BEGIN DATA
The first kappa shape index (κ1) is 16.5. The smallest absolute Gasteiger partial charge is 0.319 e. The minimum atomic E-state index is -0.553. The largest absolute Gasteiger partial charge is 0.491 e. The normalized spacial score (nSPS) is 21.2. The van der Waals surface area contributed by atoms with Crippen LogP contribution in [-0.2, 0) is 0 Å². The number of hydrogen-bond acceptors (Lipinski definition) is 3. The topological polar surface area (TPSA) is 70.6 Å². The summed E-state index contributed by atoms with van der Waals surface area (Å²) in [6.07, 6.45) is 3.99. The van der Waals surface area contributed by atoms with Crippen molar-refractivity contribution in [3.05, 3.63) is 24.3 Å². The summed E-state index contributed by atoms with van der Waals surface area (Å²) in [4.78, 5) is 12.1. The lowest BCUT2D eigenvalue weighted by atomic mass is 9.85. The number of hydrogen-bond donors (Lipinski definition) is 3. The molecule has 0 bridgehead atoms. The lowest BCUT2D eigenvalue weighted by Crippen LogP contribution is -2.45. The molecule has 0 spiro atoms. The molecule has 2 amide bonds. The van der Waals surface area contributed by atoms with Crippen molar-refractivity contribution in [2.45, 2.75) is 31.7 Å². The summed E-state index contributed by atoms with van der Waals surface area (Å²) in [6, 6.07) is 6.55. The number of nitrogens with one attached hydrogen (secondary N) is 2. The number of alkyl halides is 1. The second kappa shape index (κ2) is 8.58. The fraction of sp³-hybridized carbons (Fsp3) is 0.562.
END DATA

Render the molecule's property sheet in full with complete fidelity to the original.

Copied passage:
The first kappa shape index (κ1) is 16.5. The smallest absolute Gasteiger partial charge is 0.319 e. The minimum atomic E-state index is -0.553. The largest absolute Gasteiger partial charge is 0.491 e. The normalized spacial score (nSPS) is 21.2. The van der Waals surface area contributed by atoms with Crippen LogP contribution in [-0.2, 0) is 0 Å². The number of hydrogen-bond acceptors (Lipinski definition) is 3. The topological polar surface area (TPSA) is 70.6 Å². The summed E-state index contributed by atoms with van der Waals surface area (Å²) in [6.07, 6.45) is 3.99. The van der Waals surface area contributed by atoms with Crippen molar-refractivity contribution in [3.05, 3.63) is 24.3 Å². The summed E-state index contributed by atoms with van der Waals surface area (Å²) in [4.78, 5) is 12.1. The lowest BCUT2D eigenvalue weighted by atomic mass is 9.85. The number of hydrogen-bond donors (Lipinski definition) is 3. The molecule has 0 bridgehead atoms. The lowest BCUT2D eigenvalue weighted by Crippen LogP contribution is -2.45. The molecule has 0 spiro atoms. The molecule has 2 amide bonds. The van der Waals surface area contributed by atoms with Crippen molar-refractivity contribution in [2.45, 2.75) is 31.7 Å². The summed E-state index contributed by atoms with van der Waals surface area (Å²) in [6, 6.07) is 6.55. The number of nitrogens with one attached hydrogen (secondary N) is 2. The number of alkyl halides is 1. The second kappa shape index (κ2) is 8.58. The fraction of sp³-hybridized carbons (Fsp3) is 0.562.